Time to think healthy is before holidays, not New Year’s Day

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Think the holidays are here to ruin your health? Think again.

It’s holiday season, and that means you will soon be thinking and talking about New Year’s resolutions. We already have Christmas decorations in the stores, and soon will come the bombardment of holiday themed marketing.

Advertisements for holiday parties, holiday cooking and holiday snacks. With advertisements in your face in stores, as well as every device you own, it’s impossible to not feel overwhelmed. Then as Christmas time approaches everyone will be thinking about resolutions. You will hear things like “New Year New You,” “This year will be the year I lose the weight,” “Starting in January I’m finally going to get in shape.”

People think they must wait to the beginning of the new year to start living a healthy life. We have been conditioned to thinking that we consume all this horrible food during the holidays. This gives us the excuse to let yourself go because “Don’t worry, I’ll really get after it in January.” But evidence and the reality are you are just digging yourself a hole, so let’s look at two scenarios.

According to U.S. News & World Report, the failure rate for New Year's resolutions is said to be about 80%, and most give up by mid-February. The average American gains five pounds of weight during the holidays, so if this is true, then why would you put yourself through the hassle of gaining weight only with the resolution to lose it come January? That’s like running a race but making yourself start 50 feet behind the other competitors. This makes no sense, and it is a yearly battle I must fight with clients working in the health and wellness industry. So here are the hard facts:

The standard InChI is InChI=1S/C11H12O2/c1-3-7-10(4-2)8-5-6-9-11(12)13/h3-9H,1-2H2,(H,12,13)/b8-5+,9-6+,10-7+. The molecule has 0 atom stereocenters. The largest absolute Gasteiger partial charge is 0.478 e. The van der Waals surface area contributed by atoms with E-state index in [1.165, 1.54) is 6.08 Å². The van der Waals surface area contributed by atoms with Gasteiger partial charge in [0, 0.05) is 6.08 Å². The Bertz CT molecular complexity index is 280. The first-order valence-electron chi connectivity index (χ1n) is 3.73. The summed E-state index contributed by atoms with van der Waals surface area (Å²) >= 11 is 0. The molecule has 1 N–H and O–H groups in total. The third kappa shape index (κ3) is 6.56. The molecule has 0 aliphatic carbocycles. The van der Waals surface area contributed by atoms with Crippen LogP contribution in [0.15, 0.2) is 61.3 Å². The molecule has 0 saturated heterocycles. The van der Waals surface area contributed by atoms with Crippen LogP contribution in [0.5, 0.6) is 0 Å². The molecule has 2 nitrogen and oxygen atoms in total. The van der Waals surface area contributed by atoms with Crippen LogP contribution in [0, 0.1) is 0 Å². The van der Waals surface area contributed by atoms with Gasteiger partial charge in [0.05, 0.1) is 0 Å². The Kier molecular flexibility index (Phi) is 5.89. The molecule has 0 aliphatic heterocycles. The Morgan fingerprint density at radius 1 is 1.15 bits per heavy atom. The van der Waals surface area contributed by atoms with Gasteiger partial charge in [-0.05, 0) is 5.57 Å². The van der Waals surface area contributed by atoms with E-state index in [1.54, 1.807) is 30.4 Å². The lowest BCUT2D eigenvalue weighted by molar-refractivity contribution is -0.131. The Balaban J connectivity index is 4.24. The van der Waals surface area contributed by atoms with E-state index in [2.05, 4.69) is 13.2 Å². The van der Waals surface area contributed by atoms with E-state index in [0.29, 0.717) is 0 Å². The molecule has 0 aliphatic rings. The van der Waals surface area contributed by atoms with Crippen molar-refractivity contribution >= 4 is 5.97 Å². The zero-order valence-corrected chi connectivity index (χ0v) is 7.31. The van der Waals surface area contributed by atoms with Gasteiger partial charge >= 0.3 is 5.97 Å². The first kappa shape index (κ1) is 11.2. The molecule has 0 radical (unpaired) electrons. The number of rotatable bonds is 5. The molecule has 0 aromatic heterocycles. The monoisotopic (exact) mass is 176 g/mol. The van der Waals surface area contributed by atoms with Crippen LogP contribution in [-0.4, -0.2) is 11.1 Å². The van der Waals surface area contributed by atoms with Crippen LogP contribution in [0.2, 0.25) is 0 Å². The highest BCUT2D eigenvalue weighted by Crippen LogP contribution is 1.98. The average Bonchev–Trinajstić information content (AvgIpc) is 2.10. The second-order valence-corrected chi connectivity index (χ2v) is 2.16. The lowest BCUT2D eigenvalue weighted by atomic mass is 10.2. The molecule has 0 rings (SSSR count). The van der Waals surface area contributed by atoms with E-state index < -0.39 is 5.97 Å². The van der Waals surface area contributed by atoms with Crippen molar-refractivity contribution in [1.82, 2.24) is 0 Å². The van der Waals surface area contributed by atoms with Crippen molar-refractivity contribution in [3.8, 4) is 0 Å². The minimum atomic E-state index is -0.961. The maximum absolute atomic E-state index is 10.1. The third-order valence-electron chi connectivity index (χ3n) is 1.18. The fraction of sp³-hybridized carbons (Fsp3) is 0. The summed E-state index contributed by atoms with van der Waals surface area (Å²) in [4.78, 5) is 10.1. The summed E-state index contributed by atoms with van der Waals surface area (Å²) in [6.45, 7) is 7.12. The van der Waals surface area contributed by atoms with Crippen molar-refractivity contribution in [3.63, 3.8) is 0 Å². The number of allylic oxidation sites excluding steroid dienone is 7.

As of Nov. 19, there are 42 days until January. Assuming you eat three meals a day that means you will consume 126 meals between now and the New Year. Let’s look at the remaining holidays. Thanksgiving and the day after (two meals), Christmas and New Year’s (one meal each), and let’s say three parties (three meals) for a total of seven days and 10 meals.

So, what seems to be a big roadblock in your healthy lifestyle, is actually seven days out of 56, and 10 meals out of 126. Logically no one would sacrifice five unwanted pounds on those odds, yet every year millions of people do. A healthy lifestyle is a year-round affair, and a lifelong pursuit. A healthy lifestyle also means balance. It’s ok to enjoy those moments guilt free because if you are doing what you should be doing which is eating sensibly and exercising daily, then you don’t have to worry about digging a hole for yourself. Change your mind set about what the holidays truly are, and you will be able to enjoy the treats and keep a slim waistline.

William Davis has been in the fitness industry for 10 years and he’s run Steel Mill Fleming Island for seven years. He’s also a USA weightlifting sport performance and USA powerlifting club coach, a CrossFit Level 2 trainer, PN nutrition coach, CrossFit powerlifting trainer, aerobic capacity trainer, movement and mobility trainer and rowing trainer.

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